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NFL to implement ‘Rooney’ rule to get women into executive positions

NFL Commissioner Roger Goodell speaks before the NFL Women’s Summit on Feb. 4, in San Francisco.

Ben Margot/AP Photo

The NFL will create a "Rooney Rule" for women that would require teams to interview female candidates for executive positions, commissioner Roger Goodell said on Thursday.

Goodell, in his opening remarks at the NFL Women's Summit ahead of Sunday's Super Bowl 50, said the rule is being created to encourage female involvement at every level of the sport. "We believe in diversity," Goodell said. "We believe that we're better as an organization when we have good people at the table."

The "Rooney Rule" was established in 2003 and requires NFL teams to interview at least one minority candidate for head coaching or senior football operation jobs.

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Named after former Pittsburgh Steelers owner Dan Rooney, the rule was instituted in response to the small percentage of minority candidates being named to head-coaching positions.

Last July, the Arizona Cardinals made history by hiring the first female assistant coach when Jen Welter was chosen as the training camp/preseason intern coaching inside linebackers.

This past season, women broke further barriers in the NFL as the league hired its first full-time female game official in Sarah Thomas. Last month, the Buffalo Bills appointed Kathryn Smith as a special teams assistant coach, the first full-time female coach in the league.

"You can see that progress is being made," Goodell said. "And our commitment is we have something called the Rooney Rule, which requires us to make sure, when we have an opening, that on the team or the league level we are going to interview a diverse slate of candidates. ... And we're going to formalize that we, as a league, are going to do that for women as well in all of our executive positions."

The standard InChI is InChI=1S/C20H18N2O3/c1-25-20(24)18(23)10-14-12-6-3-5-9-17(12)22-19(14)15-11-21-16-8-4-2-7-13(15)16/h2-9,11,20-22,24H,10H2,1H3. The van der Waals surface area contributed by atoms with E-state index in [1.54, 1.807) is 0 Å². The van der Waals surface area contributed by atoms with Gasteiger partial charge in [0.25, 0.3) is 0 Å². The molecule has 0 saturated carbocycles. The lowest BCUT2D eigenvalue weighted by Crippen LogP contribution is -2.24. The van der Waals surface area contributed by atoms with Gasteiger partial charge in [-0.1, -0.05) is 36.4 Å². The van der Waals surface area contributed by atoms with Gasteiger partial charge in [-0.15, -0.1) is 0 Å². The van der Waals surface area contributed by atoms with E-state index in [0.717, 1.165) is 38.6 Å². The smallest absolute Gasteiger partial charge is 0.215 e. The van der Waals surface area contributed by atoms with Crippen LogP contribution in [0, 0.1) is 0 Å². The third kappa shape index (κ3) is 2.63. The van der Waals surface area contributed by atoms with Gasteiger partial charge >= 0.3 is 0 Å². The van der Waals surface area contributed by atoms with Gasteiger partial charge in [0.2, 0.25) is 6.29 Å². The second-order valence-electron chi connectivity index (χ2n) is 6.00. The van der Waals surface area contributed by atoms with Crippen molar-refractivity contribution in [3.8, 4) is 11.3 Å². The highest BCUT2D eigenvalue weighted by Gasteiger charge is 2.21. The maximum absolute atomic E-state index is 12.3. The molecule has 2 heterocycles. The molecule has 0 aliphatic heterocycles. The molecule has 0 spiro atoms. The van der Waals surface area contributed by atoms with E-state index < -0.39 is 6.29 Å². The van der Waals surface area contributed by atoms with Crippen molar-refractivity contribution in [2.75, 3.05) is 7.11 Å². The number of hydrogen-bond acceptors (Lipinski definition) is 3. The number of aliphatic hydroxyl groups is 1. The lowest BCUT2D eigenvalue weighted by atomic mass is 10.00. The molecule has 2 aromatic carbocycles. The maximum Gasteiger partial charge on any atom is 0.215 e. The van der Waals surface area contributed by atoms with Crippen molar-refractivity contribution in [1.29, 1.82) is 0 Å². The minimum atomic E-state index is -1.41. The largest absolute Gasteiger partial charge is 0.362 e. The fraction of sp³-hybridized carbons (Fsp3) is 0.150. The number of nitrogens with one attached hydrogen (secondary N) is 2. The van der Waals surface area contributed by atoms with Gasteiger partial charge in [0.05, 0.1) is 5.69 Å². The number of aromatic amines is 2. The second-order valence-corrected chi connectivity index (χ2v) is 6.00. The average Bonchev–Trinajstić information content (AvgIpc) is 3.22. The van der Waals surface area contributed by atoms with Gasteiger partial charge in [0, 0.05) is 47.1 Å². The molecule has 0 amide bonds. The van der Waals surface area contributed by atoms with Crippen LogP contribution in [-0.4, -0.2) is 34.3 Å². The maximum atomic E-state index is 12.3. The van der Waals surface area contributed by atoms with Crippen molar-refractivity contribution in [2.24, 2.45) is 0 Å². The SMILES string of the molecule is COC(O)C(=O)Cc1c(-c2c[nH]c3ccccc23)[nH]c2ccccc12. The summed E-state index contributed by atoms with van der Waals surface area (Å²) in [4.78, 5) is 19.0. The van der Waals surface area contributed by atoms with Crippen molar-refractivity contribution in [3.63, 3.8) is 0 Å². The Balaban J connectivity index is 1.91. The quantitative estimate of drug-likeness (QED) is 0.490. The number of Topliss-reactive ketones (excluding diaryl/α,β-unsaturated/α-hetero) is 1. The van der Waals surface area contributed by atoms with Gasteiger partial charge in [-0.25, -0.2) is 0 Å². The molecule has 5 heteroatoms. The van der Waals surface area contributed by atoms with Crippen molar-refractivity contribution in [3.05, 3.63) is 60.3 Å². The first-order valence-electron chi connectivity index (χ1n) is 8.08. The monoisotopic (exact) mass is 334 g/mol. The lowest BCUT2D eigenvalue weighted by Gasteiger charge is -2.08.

NFL planning game next season in Mexico

San Francisco

The NFL is planning to play a regular-season game in Mexico City this year, a person familiar with the decision tells The Associated Press. The person spoke on condition of anonymity because the NFL has not announced the game officially. Commissioner Roger Goodell is expected to do so in his Super Bowl news conference Friday.

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Oakland would host Houston on a date not yet determined; the NFL schedule comes out in the spring. The Raiders, of course, are having stadium issues in California, and the Texans have a strong interest in the Mexican market.

No NFL game has been played in Mexico since a regular-season match between Arizona and San Francisco in 2005 drew more than 103,000 to Azteca Stadium.

The NFL also has played seven preseason games there, none since 2001.

Coldplay show to be trip in time

San Francisco

Coldplay lead singer Chris Martin says the band's Super Bowl halftime show will try to honour the past, present and future.

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At a news conference Thursday, the band said that they will have the Youth Orchestra of Los Angeles there to represent the future and Beyoncé, whose 2013 performance they adore, for the past. "We've watched all of the other halftime shows many times and most of them are fantastic," Martin said. "I think we're going to try to celebrate those other years and hopefully make a show as memorable as some of our favourites."

Asked how they would fit 16 years of music into 12 minutes, Martin joked: "We decided we'd play all our No. 1s and then work out how to fill the other 10 minutes."

Ape goes bananas for Panthers

Salt Lake City

An ape at the Salt Lake City, Utah, zoo has predicted the Carolina Panthers will win the Super Bowl.

Zoo spokeswoman Erica Hansen says a 1-year-old orangutan named Tuah chewed up a cardboard Panthers sign and later kissed a papier-mâché Panthers helmet.

Hansen says he never touched the Denver Broncos sign or helmet.

Hansen says Tuah's older sister gave Broncos fans hope when she entered the enclosure later and put the Broncos helmet on her head.

The annual event occurred Thursday. Animals at the zoo have correctly predicted the Super Bowl winner for eight straight years.

With a report from Reuters

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